But why the novel?  Why not non-fiction testaments to visionary viewpoints?  The good novel has penetrating power to individual awareness because it involves the reader in the deep process of human character.  The good novel is more than information, more than entertainment.  It is a pathway to the reader’s subconscious mind.  Hawthorne called this achievement “the single effect,” that indescribable feeling one experiences on reading the last page of an important novel.  If the reader has immersed himself or herself in the process of the character, the experience is more than vicarious.  It is profoundly real; and within the subconscious mind, the reality is not separate from feelings that actually occurred to the reader in his or her physical domain.

If you allow yourself the reflection, has there not been a book in your life that altered your awareness—a reading that you mark as a turning point in your own life?  What facts in the book were responsible for your feelings about it?  Is it not the intuitive qualities that resonated within you from the reading that prompts you now to cite its importance in your personal life?  Can you enumerate the altered chain of choices that you made thereafter?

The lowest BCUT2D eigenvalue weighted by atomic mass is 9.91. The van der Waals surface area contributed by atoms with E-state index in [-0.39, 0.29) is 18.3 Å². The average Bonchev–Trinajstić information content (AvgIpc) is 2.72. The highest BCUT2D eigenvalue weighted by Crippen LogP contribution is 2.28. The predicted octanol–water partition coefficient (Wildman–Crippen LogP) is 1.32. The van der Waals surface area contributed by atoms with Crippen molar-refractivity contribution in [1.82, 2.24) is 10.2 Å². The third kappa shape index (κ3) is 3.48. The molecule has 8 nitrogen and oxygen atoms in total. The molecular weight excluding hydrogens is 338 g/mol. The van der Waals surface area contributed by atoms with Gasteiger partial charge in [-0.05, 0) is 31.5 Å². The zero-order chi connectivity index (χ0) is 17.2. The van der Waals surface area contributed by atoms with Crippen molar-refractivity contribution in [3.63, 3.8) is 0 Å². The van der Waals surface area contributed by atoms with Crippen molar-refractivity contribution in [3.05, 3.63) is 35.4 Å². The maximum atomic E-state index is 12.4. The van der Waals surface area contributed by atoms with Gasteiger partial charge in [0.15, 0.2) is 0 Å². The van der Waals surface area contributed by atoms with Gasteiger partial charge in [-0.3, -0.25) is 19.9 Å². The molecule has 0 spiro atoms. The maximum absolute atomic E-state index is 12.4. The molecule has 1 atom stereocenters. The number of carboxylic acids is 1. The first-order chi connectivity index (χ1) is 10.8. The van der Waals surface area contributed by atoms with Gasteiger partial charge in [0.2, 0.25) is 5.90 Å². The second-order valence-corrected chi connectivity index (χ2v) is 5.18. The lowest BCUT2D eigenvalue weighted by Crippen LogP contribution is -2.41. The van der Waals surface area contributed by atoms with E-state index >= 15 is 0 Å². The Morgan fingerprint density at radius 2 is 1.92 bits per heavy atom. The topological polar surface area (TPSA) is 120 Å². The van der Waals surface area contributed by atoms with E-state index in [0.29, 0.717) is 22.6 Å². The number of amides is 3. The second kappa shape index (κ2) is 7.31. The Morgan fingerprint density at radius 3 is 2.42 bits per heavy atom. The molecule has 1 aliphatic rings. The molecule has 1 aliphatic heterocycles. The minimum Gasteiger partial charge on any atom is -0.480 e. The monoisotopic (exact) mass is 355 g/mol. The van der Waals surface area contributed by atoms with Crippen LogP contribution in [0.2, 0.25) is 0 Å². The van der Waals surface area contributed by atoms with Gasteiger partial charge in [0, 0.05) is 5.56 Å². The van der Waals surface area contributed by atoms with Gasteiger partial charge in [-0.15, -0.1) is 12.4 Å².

Visionary Fiction could be in danger of being branded as “message books.”  Who needs more messages in the sensory bombardment of the information age?  I hope that Visionary Fiction becomes the medium for metaphysical experiences on a deeply personal level and that the content transcends momentary emotionalism and initiation to the occult, to lead the reader to his own visionary experiences.

I set out in a series of novels to explore the possibility that an individual caught up in a western material environment could, in fact, remake himself as a human being.  His exploration, and mine, hopefully becomes the reader’s as well.  And in that process, we share a vision that leads to future awareness of our common humanity.

20 Comments

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20 responses to “The Altered State of Visionary Fiction

  1. Monty, me very dear friend, your wrting does exactly what you describe, and if you truly read, as an example, the entire Booker series, it is impossible to be less than changed. Kind of like a visit here at the sanctuary. If you are not changed….. I simply don’t know what to say. Knowledge, wisdon, understanding of what is truly real and important, not information without purpose.